Hucks argues that the Yoruba religion provided African Americans a chance to “remake themselves according to their collective understandings of Africa” and to “reject racist and oppressively political, cultural, and economic systems.” The Yoruba religion also helped to facilitate racial solidarity amongst African Americans as they recognized that their long-standing subjugation in the United States was the common denominator across their experiences. Yoruba fulfilled their yearning to re-establish a connection to the land from which their ancestors had been stolen in hopes that this connection would change the ways they understood themselves.

Exterior of the Temple of Osun in Osogbo, Nigeria, on November 16, 2009. Photo: Alex Mazzeto – Jurema Oliveira.

In the Yoruba religion, there are numerous dynamic, multi-dimensional images of Black womanhood that contradict the dominant Western depiction of Blackness and womanhood as one-dimensional and subordinate. The goddess Osun, often associated with sweet water and golden-yellow attire, is known for her all-encompassing nature. She is nurturing and protective, warrior-like and angry when need be, yet also feminine and sexual. The complexities of Osun as described in texts like Osun Across the Waters: A Yoruba Goddess in Africa and the Americas represent the dynamism of Black womanhood without the restrictions of social and structural barriers.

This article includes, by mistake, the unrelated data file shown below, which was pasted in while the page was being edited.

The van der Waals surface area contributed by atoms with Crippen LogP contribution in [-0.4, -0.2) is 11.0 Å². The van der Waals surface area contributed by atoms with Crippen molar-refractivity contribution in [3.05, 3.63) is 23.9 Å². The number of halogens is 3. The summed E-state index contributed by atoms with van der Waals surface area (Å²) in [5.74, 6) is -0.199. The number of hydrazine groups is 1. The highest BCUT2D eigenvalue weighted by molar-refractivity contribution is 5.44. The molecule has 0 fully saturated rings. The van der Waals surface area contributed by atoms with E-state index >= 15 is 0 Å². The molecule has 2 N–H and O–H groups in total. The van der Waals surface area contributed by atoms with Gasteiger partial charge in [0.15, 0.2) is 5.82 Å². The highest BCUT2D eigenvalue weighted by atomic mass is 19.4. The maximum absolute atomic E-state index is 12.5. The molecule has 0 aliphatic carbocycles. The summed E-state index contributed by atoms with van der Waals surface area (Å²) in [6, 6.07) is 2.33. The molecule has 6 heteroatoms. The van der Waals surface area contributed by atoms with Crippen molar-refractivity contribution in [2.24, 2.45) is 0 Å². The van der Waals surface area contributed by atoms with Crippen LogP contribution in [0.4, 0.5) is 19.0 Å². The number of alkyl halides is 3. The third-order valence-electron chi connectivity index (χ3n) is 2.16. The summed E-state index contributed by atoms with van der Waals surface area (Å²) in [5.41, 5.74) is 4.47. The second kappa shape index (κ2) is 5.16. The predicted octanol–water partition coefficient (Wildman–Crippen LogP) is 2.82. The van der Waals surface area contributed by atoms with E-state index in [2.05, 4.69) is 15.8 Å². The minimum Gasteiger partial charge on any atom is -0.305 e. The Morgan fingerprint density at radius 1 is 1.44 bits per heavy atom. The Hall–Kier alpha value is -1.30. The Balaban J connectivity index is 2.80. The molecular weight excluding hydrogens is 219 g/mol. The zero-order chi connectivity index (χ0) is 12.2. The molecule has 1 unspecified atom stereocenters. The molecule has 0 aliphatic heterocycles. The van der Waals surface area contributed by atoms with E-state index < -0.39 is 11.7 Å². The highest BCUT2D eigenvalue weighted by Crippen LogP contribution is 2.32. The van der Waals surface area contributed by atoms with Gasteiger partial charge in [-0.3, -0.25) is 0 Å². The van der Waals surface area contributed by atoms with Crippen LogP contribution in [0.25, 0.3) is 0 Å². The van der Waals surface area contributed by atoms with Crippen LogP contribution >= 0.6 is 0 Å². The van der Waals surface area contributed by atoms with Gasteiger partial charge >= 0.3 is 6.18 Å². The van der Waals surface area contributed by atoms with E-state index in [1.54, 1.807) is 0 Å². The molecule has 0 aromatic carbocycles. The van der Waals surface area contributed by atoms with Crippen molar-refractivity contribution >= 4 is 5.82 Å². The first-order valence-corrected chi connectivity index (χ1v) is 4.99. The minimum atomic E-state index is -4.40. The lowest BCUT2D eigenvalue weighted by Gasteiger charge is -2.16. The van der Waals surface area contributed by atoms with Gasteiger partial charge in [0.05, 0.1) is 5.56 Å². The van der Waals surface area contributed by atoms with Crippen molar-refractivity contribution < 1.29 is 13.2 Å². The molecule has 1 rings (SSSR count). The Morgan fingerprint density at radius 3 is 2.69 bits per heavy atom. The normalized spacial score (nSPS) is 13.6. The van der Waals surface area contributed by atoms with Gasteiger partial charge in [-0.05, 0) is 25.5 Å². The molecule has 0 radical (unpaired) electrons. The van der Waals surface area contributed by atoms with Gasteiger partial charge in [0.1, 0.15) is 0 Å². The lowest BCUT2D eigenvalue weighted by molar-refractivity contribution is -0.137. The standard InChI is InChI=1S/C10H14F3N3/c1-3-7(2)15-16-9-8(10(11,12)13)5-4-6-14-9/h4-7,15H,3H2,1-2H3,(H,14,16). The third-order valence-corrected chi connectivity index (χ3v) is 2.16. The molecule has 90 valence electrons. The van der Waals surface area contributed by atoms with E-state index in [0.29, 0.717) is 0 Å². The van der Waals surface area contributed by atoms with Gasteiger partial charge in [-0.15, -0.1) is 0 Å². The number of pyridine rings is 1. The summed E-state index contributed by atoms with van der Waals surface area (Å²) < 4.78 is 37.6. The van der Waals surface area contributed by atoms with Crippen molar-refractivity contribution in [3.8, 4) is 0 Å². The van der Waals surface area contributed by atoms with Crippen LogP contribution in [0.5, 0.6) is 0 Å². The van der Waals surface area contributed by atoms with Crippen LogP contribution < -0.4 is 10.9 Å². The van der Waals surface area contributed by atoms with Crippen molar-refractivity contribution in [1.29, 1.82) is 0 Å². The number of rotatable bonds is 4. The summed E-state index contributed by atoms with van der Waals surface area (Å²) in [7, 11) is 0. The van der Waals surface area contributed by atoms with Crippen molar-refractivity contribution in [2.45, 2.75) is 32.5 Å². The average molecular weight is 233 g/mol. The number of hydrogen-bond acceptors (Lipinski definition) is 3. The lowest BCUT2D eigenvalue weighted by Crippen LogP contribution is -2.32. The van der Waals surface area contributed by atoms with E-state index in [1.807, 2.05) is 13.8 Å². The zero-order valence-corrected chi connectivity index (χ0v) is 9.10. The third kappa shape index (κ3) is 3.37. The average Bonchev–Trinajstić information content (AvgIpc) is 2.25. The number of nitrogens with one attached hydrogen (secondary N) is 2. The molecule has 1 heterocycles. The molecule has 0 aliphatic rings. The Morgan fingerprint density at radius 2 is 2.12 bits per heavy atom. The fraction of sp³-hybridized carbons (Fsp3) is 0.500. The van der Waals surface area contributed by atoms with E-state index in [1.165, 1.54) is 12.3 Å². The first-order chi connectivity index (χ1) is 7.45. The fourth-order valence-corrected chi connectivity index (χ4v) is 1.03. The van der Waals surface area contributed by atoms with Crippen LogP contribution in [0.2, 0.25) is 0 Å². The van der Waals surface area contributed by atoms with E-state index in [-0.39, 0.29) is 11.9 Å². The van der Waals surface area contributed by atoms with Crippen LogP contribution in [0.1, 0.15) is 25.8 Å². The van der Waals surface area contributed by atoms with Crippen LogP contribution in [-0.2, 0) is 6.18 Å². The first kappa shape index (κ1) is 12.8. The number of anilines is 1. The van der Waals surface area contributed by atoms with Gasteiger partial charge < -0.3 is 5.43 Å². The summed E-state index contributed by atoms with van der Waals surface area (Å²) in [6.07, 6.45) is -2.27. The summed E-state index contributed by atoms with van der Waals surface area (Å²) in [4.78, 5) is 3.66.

Due to issues like racism and sexism, Black women have been and continue to be forced to suppress their feelings of anger and frustration, minimize their power and dominance, and limit their sexual expression. Failing to adhere to society’s harmful gender norms puts Black women at risk of being labeled as angry, emasculating, hypersexual and promiscuous—all of which are harmful tropes that have been prescribed to Black women since the Atlantic Slave Trade. These stereotypes, created and perpetuated by Western definitions of Blackness and womanhood, have functioned as powerful limitations for Black women.

However, seeing an image of a Black woman existing holistically provides space for personal and collective liberation. Osun gives Beyoncé and all Black women impacted by these societal limitations the opportunity to feel and express a full range of emotions, whether in response to infidelity or other issues. More broadly, Osun and the Yoruba religion facilitate the opportunity for Black people, particularly Black women, to collectively re-imagine themselves in much fuller ways beyond just emotional freedom.

Audre Lorde standing in front of board reading "Women are powerful and dangerous." Source: The Guardian.
Audre Lorde standing in front of board reading “Women are powerful and dangerous.” Photo: The Guardian.